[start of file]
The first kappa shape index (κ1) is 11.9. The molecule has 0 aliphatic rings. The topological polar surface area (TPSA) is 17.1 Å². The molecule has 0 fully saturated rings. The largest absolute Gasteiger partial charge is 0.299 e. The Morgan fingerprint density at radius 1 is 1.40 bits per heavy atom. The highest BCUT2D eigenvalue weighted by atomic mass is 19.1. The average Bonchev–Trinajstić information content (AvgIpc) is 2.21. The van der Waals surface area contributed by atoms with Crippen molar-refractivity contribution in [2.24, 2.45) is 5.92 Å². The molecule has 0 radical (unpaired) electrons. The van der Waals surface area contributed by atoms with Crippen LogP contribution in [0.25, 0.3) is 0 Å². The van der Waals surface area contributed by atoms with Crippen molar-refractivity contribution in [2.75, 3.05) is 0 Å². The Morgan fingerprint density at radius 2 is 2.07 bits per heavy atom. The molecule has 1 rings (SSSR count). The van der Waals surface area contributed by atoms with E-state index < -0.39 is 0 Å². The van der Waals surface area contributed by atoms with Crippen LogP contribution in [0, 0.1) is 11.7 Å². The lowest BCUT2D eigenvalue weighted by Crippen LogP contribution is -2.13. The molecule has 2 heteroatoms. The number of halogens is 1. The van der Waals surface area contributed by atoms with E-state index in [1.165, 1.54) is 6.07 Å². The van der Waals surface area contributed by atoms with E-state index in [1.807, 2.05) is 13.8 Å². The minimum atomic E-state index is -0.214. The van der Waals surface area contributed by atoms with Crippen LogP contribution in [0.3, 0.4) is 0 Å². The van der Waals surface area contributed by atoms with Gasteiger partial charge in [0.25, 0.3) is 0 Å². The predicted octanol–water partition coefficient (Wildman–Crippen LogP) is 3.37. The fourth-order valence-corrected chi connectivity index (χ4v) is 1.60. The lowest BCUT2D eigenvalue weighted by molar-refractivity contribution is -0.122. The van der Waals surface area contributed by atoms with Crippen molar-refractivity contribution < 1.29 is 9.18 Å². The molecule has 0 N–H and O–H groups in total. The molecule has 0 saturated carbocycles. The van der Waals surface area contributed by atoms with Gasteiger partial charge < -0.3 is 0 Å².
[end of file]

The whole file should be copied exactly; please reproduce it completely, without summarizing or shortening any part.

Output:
The first kappa shape index (κ1) is 11.9. The molecule has 0 aliphatic rings. The topological polar surface area (TPSA) is 17.1 Å². The molecule has 0 fully saturated rings. The largest absolute Gasteiger partial charge is 0.299 e. The Morgan fingerprint density at radius 1 is 1.40 bits per heavy atom. The highest BCUT2D eigenvalue weighted by atomic mass is 19.1. The average Bonchev–Trinajstić information content (AvgIpc) is 2.21. The van der Waals surface area contributed by atoms with Crippen molar-refractivity contribution in [2.24, 2.45) is 5.92 Å². The molecule has 0 radical (unpaired) electrons. The van der Waals surface area contributed by atoms with Crippen LogP contribution in [0.25, 0.3) is 0 Å². The van der Waals surface area contributed by atoms with Crippen molar-refractivity contribution in [2.75, 3.05) is 0 Å². The Morgan fingerprint density at radius 2 is 2.07 bits per heavy atom. The molecule has 1 rings (SSSR count). The van der Waals surface area contributed by atoms with E-state index < -0.39 is 0 Å². The van der Waals surface area contributed by atoms with Crippen LogP contribution in [0, 0.1) is 11.7 Å². The lowest BCUT2D eigenvalue weighted by Crippen LogP contribution is -2.13. The molecule has 2 heteroatoms. The number of halogens is 1. The van der Waals surface area contributed by atoms with E-state index in [1.165, 1.54) is 6.07 Å². The van der Waals surface area contributed by atoms with E-state index in [1.807, 2.05) is 13.8 Å². The minimum atomic E-state index is -0.214. The van der Waals surface area contributed by atoms with Crippen LogP contribution in [0.3, 0.4) is 0 Å². The van der Waals surface area contributed by atoms with Gasteiger partial charge in [0.25, 0.3) is 0 Å². The predicted octanol–water partition coefficient (Wildman–Crippen LogP) is 3.37. The fourth-order valence-corrected chi connectivity index (χ4v) is 1.60. The lowest BCUT2D eigenvalue weighted by molar-refractivity contribution is -0.122. The van der Waals surface area contributed by atoms with Crippen molar-refractivity contribution < 1.29 is 9.18 Å². The molecule has 0 N–H and O–H groups in total. The molecule has 0 saturated carbocycles. The van der Waals surface area contributed by atoms with Gasteiger partial charge < -0.3 is 0 Å².